As the seasons change and school picks up speed, September yields plenty of new musical projects to take your mind off of that upcoming midterm. From Lil Nas X’s much-anticipated debut album Montero to the long-awaited release of Kanye West’s incredibly personal Donda to the highly contentious Certified Lover Boy from Drake, September has left no shortage of music to (pretend to) study to. While homework and Kanye may have been at the forefront of your mind this month, music beat reporters Nurcan Sumbul and Ian Fredrickson are here to catch you up on the music that may have slid under your radar.
“Come Through,” Priyanka feat. Lemon
Priyanka, the crowned queen of the first season of “Drag Race Canada,” has made a splash into the pop music scene with her impressive vocal ability and a keen eye for aesthetics. Releasing an outstanding music video anthology over the past three months, she has captured the eyes and ears of hundreds of thousands of viewers, and her newly released single “Come Through” proves why.
Featuring her season one co-star Lemon, the single’s music video mixes masterful visual and audio production with hilarious lyrics. Chock-full of references, the duo pays homage to Lady Gaga and Beyoncé’s 2009 hit “Telephone,” “The Addams Family” and “The Hunger Games” (to name a few). Paired in a fight against a dystopian government, Priyanka and Lemon prep for battle all while sounding incredible and looking gorgeous.
In addition to the spectacular video, Lemon’s addictive verse has gained a notable cult following on TikTok, with hysterical lyrics such as “Don’t even have to ask for it for me to get it/ When you see my ass in this I charge credit.” Filled with unquestionably strong vocals and lyricism galore, “Come Through” is an imaginative venture that is hard to dislike.
– Ian Fredrickson
Twenty years after the death of one of R&B’s most beloved entertainers, Blackground Records (also the label for artists Jojo, Tank, Toni Braxton and others) has reemerged from the shadows. While their reasons for finally doing so are unclear (though Aaliyah’s uncle and manager Barry Hankerson claimed in an official press statement that the wait was meant to protect her legacy from “shadowy tactics of deception”), fans can opt to look past the behind-the-scenes chaos and channel their energies into streaming her music religiously — no more YouTube bootlegging necessary.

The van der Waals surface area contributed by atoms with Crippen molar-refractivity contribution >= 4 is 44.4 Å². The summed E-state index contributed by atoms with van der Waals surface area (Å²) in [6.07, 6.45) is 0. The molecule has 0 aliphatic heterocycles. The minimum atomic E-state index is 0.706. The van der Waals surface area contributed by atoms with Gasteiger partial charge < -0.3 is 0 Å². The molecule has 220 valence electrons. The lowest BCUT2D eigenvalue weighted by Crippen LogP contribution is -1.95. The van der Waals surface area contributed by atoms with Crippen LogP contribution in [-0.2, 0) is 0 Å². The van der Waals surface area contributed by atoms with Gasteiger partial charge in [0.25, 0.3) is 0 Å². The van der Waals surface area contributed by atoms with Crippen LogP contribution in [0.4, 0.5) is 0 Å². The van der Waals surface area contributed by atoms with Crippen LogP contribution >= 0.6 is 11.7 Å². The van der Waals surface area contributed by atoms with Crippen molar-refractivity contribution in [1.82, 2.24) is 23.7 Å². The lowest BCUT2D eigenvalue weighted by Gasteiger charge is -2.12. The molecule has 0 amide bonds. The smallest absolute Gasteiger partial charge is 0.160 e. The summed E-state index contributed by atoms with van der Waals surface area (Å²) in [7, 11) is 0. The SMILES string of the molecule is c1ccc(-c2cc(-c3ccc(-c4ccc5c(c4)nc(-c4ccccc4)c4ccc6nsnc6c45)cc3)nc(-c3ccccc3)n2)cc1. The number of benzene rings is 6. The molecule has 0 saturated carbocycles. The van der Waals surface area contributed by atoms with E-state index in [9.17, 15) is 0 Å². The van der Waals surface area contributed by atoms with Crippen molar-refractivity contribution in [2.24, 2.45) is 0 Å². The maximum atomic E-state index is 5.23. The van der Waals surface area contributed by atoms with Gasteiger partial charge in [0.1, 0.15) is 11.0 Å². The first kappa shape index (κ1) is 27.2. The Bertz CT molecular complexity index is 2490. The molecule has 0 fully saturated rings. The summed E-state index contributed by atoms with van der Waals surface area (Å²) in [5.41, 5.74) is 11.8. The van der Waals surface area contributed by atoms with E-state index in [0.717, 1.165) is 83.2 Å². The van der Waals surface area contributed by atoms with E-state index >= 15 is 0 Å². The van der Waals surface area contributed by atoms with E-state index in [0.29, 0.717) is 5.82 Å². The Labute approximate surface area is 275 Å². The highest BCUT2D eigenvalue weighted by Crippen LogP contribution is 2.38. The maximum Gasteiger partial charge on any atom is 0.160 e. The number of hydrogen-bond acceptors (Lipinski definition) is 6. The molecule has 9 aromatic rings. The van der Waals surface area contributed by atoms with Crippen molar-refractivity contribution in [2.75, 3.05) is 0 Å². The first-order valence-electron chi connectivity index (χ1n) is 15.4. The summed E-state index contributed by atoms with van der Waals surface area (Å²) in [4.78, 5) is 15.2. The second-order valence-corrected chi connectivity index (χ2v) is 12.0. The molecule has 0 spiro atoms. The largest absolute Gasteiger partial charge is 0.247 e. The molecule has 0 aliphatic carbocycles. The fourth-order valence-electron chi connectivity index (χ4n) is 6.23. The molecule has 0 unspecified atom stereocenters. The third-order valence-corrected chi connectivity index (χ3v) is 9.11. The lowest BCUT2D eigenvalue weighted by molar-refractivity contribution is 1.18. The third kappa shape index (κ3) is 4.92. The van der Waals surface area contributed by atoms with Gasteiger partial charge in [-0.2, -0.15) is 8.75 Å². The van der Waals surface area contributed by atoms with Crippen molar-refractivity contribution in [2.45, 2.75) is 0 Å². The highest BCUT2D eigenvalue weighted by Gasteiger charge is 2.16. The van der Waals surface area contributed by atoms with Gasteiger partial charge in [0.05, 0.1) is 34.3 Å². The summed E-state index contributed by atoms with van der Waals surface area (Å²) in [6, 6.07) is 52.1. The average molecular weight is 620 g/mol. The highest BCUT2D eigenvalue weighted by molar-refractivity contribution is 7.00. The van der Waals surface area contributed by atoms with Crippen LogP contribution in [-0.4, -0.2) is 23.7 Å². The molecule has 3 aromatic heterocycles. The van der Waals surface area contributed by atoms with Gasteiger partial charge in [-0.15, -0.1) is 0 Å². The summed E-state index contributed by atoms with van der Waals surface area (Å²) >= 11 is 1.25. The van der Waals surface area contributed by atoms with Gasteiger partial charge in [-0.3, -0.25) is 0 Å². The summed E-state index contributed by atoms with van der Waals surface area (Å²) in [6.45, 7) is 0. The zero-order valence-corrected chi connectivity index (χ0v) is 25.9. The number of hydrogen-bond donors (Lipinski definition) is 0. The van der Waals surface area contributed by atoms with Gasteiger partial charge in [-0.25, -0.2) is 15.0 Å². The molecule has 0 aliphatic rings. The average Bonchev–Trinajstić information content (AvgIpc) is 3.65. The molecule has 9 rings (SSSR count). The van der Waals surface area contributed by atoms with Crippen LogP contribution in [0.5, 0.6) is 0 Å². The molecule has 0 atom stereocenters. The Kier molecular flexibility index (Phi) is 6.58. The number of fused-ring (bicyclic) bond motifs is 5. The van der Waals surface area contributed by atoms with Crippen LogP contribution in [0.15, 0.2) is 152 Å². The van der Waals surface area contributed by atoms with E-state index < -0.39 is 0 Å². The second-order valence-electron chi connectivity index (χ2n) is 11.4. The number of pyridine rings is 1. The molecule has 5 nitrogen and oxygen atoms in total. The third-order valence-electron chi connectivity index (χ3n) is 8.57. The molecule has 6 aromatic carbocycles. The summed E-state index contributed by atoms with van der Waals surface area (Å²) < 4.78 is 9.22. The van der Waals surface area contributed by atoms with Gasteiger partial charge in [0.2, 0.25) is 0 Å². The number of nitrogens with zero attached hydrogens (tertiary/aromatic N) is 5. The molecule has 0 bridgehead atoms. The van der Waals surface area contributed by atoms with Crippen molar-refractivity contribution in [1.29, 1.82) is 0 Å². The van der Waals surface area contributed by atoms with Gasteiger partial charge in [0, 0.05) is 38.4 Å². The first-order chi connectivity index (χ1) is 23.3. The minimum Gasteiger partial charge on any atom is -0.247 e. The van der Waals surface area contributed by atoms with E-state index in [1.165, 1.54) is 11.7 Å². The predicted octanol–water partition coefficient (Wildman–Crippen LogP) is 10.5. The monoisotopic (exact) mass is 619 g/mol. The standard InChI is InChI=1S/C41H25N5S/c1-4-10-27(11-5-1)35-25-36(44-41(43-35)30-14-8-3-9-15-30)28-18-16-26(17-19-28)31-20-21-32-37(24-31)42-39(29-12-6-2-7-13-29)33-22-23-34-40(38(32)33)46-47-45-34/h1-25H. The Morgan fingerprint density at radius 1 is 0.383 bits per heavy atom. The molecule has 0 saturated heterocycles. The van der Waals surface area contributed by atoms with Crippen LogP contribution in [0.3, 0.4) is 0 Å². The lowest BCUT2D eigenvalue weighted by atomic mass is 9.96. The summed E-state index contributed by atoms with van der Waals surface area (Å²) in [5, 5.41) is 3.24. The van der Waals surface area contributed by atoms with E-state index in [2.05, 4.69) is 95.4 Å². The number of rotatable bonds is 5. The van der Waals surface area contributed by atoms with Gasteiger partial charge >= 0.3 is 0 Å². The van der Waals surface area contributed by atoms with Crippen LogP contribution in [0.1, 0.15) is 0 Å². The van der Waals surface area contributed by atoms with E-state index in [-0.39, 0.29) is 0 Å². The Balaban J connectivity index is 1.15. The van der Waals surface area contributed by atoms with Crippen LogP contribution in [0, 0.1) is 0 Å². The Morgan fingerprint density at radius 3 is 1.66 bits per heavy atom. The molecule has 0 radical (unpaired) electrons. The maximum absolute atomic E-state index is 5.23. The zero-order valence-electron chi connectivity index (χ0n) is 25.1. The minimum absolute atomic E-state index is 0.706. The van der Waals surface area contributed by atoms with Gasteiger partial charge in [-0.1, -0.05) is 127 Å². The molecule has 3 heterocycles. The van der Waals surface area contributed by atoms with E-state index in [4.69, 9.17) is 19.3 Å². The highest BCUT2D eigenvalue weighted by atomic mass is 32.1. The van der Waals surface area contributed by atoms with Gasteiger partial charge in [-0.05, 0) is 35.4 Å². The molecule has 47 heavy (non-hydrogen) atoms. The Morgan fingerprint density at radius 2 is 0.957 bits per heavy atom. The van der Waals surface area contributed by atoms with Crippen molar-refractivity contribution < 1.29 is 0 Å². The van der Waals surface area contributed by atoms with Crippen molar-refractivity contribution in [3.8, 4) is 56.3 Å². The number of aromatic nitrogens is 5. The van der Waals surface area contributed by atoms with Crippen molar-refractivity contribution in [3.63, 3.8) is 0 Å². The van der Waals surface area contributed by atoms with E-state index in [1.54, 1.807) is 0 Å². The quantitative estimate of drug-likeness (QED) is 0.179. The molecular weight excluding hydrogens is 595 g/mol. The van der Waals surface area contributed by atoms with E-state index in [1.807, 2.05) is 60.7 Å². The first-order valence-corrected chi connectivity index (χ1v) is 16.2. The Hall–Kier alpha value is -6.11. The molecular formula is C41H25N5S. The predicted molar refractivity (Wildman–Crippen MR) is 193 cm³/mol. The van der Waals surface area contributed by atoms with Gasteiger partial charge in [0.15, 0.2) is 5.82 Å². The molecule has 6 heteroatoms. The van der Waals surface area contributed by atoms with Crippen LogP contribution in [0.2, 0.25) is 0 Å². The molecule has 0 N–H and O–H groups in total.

As part of the re-release, albums One in a Million and self-titled Aaliyah, arguably her most innovative works, have become available again for an entirely new generation to hear. The move from Blackground Records to bring these albums back to public attention may be unbelievably late, but it’s also incredibly timely. With the recent resurgence of the Y2K aesthetic, Aaliyah’s experimental tracks by producers Timbaland and Missy Elliot might hit just right in 2021.
— Nurcan Sumbul
“The Nowhere Inn,” St. Vincent
With the release of Annie Clark’s (better known as St. Vincent) autobiographical mockumentary “The Nowhere Inn,” along came an unsurprisingly wonderful soundtrack. Filled with impressive guitar performances, engulfing soundscapes and clear, melancholic intent, the original songs encapsulate the listener deep within the poignant energy of the film. While the album is a mostly instrumental compilation (and a wonderful listen), the title track shines most brightly, highlighting why so many have come to love Clark’s musical stylings in the first place.
Paired with an entrancing music video — featuring a faceless body double of Clark and fabulously stylish costuming — are heart-wrenching vocals and lyrics discussing fatigue and substance abuse. Grievously singing “Oh, drop me by the burnout sign/ Where hell is near and heaven hides within paradise,” Clark fully displays her genius songwriting abilities and somber creative vision.
Clark performed the single on the late-night show “Jimmy Kimmel Live!” and her magnificent live interpretation of the track was just as brilliant — if not better than — the original recording. With her entire band wearing wigs to match her iconic black bob and Clark herself in a striking feather-embroidered suit, the performance was eye-catching, to say the least.
A quintessentially St. Vincent-stamped track, Clark will have every listener wanting to make a stop at The Nowhere Inn.
– Ian Fredrickson
“Over,” Lucky Daye
Keeping in stride with his nascent and exponential career path, young R&B artist Lucky Daye made September a lucky month to listen to music with his single “Over,” which he debuted in a live performance at Concord’s Lights On festival and released for streaming on Sept. 22. Laid over a smooth sample of Musiq Soulchild’s “Halfcrazy,” a 2002 song about relationship dilemmas, “Over” adds a trap element to the oozing “la la la”s that elegantly modernize the neo-soul classic for his younger audience, who will likely relate to his lyrics about “mixed signals” and “fiendin’” for a toxic love.
A lavish music video also accompanies the single, both flaunting Lucky Daye’s coordinated and vibrant aesthetic. Featuring model Jordyn Woods as the receiver of Lucky Daye’s serenading, the music video successfully articulates the woes of a relationship without losing color or joy in its videography.
— Nurcan Sumbul
Other notable releases: “Angel on My Shoulder,” Sega Bodega; “Pressure,” Ari Lennox; “Big Energy,” Latto